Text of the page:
Bevin Brothers Manufacturing Company

10 Bevin Court • East Hampton, CT • Middlesex County

Historical Significance

Bell making in East Hampton began in 1807 with the arrival of William Barton. He had a specialized knowledge of brass metallurgy and a process for making a specialized product. He is credited with inventing a one-piece, sand-mould casting process for brass bells which remained the basic method used by the industry for the rest of the century. The bell industry grew rapidly and by the Civil War it was well established. Twenty-three men were listed in the 1860 census as bell manufacturers and they owned one-third of the taxable wealth of the town.

Photo: View west showing remains of factory. (Tod Bryant)

Figure 1. Bevin Brothers Manufacturing Company, c. 1900.

Half of the work force in town was employed in the bell factories, both men and women. Many of the laborers were Irish immigrants. They began arriving in East Hampton around 1860 and were later to become a significant presence in the town.

William Bevin learned the art of bell making while working as indentured servant to William Barton when Barton lived and worked in Cairo, New York. Bevin agreed to the terms and tenure of the indenture under the condition that he could use the craft where and when he desired after he left. William Bevin returned to East Hampton, and with brother, Chauncey, continued to make bells, coffee mills, kettles, and cranes.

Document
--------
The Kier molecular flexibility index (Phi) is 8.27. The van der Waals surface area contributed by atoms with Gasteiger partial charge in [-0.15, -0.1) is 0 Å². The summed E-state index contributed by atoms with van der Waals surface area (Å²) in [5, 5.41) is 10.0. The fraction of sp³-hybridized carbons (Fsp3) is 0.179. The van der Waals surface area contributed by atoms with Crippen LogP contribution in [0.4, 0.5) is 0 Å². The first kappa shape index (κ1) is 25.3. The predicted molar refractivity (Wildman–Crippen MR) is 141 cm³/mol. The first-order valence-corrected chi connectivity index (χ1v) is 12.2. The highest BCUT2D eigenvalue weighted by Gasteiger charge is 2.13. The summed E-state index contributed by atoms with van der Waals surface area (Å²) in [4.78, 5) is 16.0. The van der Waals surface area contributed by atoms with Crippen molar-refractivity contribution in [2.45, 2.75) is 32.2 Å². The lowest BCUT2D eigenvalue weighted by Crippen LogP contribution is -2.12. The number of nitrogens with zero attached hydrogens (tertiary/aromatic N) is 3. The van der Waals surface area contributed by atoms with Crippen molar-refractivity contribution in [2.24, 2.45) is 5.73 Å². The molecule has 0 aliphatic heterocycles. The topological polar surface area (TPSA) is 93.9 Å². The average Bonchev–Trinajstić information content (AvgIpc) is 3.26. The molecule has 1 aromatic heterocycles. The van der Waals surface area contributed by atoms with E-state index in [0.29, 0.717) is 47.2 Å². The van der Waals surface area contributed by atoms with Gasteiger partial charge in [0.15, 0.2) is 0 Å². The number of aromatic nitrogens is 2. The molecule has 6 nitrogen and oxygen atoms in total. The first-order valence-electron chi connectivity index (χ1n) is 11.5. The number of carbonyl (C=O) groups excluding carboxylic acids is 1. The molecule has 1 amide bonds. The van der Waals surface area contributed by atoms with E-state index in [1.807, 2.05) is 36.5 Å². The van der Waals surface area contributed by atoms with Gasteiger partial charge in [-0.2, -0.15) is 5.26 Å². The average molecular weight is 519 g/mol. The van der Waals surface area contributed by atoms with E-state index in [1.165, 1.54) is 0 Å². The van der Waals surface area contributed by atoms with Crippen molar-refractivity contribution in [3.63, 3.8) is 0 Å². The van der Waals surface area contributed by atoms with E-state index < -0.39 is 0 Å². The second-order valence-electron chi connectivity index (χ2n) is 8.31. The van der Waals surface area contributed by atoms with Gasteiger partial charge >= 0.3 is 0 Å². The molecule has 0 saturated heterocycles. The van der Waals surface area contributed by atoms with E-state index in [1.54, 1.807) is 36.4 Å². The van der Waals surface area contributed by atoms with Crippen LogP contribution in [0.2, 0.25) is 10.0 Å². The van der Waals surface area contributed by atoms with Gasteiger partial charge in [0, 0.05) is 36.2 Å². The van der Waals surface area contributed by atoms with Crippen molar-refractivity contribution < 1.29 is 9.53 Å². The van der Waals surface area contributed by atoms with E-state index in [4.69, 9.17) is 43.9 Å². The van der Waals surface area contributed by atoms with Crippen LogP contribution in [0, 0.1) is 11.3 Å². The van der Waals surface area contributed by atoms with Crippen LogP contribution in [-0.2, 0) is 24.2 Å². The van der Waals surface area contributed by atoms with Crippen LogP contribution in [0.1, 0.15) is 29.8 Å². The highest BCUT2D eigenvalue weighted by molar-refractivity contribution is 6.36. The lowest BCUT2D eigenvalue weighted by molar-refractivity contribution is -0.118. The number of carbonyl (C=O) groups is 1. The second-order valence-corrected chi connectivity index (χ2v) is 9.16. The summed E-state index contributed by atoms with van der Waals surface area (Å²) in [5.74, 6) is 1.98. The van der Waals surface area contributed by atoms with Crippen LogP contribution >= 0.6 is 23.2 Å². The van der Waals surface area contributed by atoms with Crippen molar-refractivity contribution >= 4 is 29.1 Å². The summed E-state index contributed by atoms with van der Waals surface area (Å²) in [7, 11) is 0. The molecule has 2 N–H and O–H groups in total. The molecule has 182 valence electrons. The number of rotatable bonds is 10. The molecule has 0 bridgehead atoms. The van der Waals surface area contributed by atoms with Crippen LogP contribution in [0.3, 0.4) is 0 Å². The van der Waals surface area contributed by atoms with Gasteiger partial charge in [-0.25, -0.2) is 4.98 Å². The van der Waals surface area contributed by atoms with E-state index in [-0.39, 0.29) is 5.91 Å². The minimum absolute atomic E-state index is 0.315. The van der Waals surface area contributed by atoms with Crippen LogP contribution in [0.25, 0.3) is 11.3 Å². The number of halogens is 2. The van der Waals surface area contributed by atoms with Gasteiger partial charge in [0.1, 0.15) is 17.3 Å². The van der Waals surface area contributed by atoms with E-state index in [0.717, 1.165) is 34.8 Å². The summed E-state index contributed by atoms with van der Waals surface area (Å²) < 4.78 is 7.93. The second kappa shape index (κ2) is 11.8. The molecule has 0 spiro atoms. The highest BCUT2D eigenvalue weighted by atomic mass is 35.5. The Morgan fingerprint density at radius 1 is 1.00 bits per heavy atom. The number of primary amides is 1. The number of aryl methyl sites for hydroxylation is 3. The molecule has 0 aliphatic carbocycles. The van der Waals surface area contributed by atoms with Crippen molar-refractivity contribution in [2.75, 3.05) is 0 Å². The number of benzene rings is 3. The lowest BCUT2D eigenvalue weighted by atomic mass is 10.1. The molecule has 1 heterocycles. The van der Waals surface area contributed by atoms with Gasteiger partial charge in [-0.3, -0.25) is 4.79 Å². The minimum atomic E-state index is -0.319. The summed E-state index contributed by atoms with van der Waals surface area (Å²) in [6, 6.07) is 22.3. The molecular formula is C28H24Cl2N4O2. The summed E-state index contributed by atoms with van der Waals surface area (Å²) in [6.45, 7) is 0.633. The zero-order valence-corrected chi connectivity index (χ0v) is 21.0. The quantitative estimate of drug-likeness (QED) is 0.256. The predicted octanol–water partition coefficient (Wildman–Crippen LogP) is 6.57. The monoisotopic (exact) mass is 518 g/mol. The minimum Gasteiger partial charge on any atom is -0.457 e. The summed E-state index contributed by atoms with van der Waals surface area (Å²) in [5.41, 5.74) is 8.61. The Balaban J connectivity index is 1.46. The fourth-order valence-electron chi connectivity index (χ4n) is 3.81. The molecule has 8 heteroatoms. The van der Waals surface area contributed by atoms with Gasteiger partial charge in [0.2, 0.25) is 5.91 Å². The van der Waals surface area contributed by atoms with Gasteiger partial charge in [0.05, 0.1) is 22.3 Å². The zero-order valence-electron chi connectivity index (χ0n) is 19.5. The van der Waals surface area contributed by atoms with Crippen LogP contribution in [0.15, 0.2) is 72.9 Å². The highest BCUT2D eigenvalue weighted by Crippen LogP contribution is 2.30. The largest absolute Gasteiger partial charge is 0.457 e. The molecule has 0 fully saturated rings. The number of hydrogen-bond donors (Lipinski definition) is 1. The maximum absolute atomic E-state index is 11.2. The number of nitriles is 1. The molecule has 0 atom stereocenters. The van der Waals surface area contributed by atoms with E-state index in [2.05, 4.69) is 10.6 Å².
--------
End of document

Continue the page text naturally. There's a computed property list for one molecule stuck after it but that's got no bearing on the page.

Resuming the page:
Another brother, Abner, who had also worked in the Barton shop, joined William and Chauncey and, in 1832, started the Bevin Brothers bell factory. A fourth brother Philo later joined the others and in 1868, Bevin Brothers was incorporated as the Bevin Brothers Manufacturing Company. The brothers made sleigh, hand, house, cow, sheep, door and ship bells. They made up to twenty different sizes of common sleigh bells of the globe, band or rim variety. Bevin Brothers were reported to make the first bicycle bells. The name Bevin is of Irish origin, but there is no record of the family having come from Ireland.

By the beginning of the twenty-first century, Bevin Brothers was the only surviving bell manufacturer in East Hampton and the oldest in the United States. Unfortunately, the factory was struck by lightning on the night of May 27, 2012 and it was completely destroyed by fire. The company's president, Mathew G. Bevin, vowed to continue the tradition of bell making in town and Bevin Brothers reopened in a nearby warehouse less than a year later. It is still in business in 2014.


Cunningham, Jan and John Herzan. Belltown Historic District, National Register of Historic Places nomination. 1985.

"How East Hampton Became "Bellown USA."

"Keep the bells in Belltown." Bevin Brothers Manufacturing Company.
[ view source ]

Notable Features of Building or Site

The factory was almost completely destroyed in the fire. Only a concrete pad and the shell of one brick building remain.

Interrelationship of Building and Surroundings

This industrial complex burned in 2012. The site on which it once stood is at the end of a short street and it is isolated from the surrounding neighborhood.

Additional Information

Date(s):  Built c.1860
Style(s):  Ruin
Historic Use:  Bell manufacturing
Present Use:  Ruin

Exterior visible from public road.

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